Astro-notes: General manager Ed Wade said right-hander Brandon Lyon, who hasn’t faced a hitter this spring after getting a cyst on his shoulder drained, will throw his third bullpen session in five days on Wednesday. If all goes well, he could pitch live batting practice on Friday. … Polin Trinidad, Evan Englebrook and Jose Valdez each threw a scoreless inning in a Minor League mini camp game on Tuesday against Detroit in Kissimmee. … Minor League first baseman Koby Clemens made the trip to Port St. Lucie with the Major League club to Spring Training and went 0-for-1 as a late-inning replacement. His father, Roger Clemens, was spotted in the stands along the right-field line.
Astros manager Brad Mills revealed the first three starting pitchers for the Grapefruit League season, which begins Thursday against Washington in Kissimmee, Fla.
Right-hander Brett Myers will start the opener Thursday, followed by left-hander Wandy Rodriguez against the Detroit Tigers in Lakeland, Fla., and Roy Oswalt on Saturday against the Atlanta Braves in Kissimmee. Houston will use six starters this spring, with Bud Norris, Brian Moehler and Felipe Paulino getting the other starts.
“We’re going to have some guys piggyback and switch back and forth as we go along,” Mills said. “That’s where we are right now the first three days.”
The Astros will play an intrasquad game Wednesday and will use 14 pitchers – seven pitchers on each team throwing one inning. Third base-coach Dave Clark will manage one side against first-base coach Bobby Meacham.
Mills said he will be able to get other pitchers – Wesley Wright, Yorman Bazardo, for example — some starts because of the three split-squad games the club has and a “B” squad game on Thursday.
Astros pitching coach Brad Arnsberg, who joined the staff after serving the same position in Toronto the previous five years, could probably convince his pitchers to throw under-handed by the time this camp is over. He’s energetic and passionate about his job. And Arnsberg has lots of work to do to retool a pitching staff that boasted some of the worst numbers in the Majors last year.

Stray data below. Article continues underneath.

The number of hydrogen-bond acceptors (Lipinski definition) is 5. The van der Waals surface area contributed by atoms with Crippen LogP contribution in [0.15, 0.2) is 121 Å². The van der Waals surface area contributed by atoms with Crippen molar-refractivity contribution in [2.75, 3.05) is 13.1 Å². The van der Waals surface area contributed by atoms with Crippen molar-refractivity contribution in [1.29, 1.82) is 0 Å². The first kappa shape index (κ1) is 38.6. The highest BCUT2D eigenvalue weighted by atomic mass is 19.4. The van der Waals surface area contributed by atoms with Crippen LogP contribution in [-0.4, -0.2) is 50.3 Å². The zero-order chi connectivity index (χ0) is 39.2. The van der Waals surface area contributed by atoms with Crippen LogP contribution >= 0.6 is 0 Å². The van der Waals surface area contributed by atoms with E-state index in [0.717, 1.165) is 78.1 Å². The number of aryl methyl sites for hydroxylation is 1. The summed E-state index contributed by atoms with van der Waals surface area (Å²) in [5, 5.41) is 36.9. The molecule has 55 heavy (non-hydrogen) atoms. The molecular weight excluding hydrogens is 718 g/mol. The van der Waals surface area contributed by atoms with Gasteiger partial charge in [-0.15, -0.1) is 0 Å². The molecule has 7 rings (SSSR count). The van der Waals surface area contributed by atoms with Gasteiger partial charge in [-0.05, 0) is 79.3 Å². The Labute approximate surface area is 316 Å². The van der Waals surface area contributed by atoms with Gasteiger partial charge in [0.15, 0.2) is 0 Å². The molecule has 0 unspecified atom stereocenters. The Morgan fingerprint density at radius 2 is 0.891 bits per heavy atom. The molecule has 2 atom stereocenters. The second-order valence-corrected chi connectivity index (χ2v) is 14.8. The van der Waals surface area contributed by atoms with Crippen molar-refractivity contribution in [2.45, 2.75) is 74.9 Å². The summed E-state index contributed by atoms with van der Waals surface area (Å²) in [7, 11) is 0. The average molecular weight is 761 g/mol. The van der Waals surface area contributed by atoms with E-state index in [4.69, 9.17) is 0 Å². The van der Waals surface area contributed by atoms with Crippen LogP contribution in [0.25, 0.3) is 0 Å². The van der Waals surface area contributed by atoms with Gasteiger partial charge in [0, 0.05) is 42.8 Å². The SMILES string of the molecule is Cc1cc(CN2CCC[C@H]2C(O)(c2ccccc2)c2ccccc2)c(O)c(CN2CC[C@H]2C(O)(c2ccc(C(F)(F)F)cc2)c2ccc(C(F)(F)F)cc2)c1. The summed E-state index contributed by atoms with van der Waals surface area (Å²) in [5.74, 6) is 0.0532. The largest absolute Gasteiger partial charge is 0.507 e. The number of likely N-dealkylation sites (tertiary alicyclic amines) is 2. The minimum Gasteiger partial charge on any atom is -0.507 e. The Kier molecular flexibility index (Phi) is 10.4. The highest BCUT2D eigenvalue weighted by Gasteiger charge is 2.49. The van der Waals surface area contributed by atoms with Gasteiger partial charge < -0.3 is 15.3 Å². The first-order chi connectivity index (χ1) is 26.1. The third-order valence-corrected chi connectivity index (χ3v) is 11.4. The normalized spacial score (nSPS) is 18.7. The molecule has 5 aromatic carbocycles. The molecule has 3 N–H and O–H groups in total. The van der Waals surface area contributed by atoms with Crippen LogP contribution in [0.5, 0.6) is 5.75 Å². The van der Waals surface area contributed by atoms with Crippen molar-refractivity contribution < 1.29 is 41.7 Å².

Arnsberg met at length Sunday morning with starters Roy Oswalt and Brett Myers. The meeting lasted about 45 minutes, and Arnsberg said he covered a variety of topics.
“It was Baseball 101,” Arnsberg said. “It was an old-school talk about some of the things they like to do. I was talking to them a little bit about what I have in store for them as far as a pitching plan and kind of what their next week entails, how I’m going to try to back both of them down as we get close to their starts and put them into that five-day rotation. It’s what I’ve done in years past with other Major League teams I’ve been with.”
Oswalt, who didn’t always see eye-to-eye with former pitching coach Dewey Robinson, has already developed a good relationship with Arnsberg.
“He got to coach one of the premier pitcher sin the league in [Roy] Halladay,” Oswalt said. “You learn some things from him because he’s been around and seen a lot of pitching. It doesn’t matter where you are in your career, you always learn something.”
Two days of camp are done the Astros remain relatively healthy. Right-hander Jeff Fulchino still has a sore ankle, but it doesn’t appear to be slowing him down. Right-hander Brandon Lyon is working his arm back in shape after having a cyst drained in his shoulder.
On Sunday, right-hander Casey Daigle was pulled out of last drill because of a slightly sprained right ankle.
“It’s nothing of any significance,” Houston manager Brad Mills said. “As a matter of fact, they said it’s better today than it was yesterday. Doing different things on different days they might aggravate it a little bit, but he was fine.”
One of the most entertaining drills the Astros have done in the first two days of camps involves manager Brad Mills hit a soft-covered baseball, a.k.a. rag ball, at the pitchers while they’re on the mound. Mills talks and yells encouragement during the drill, and the pitchers barely have time to catch their breath before another ball is hit to them.
As the drill progresses, Mills hits the balls harder and eventually Mills and first-base coach Bobby Meacham are hitting balls rhythmically at the pitchers.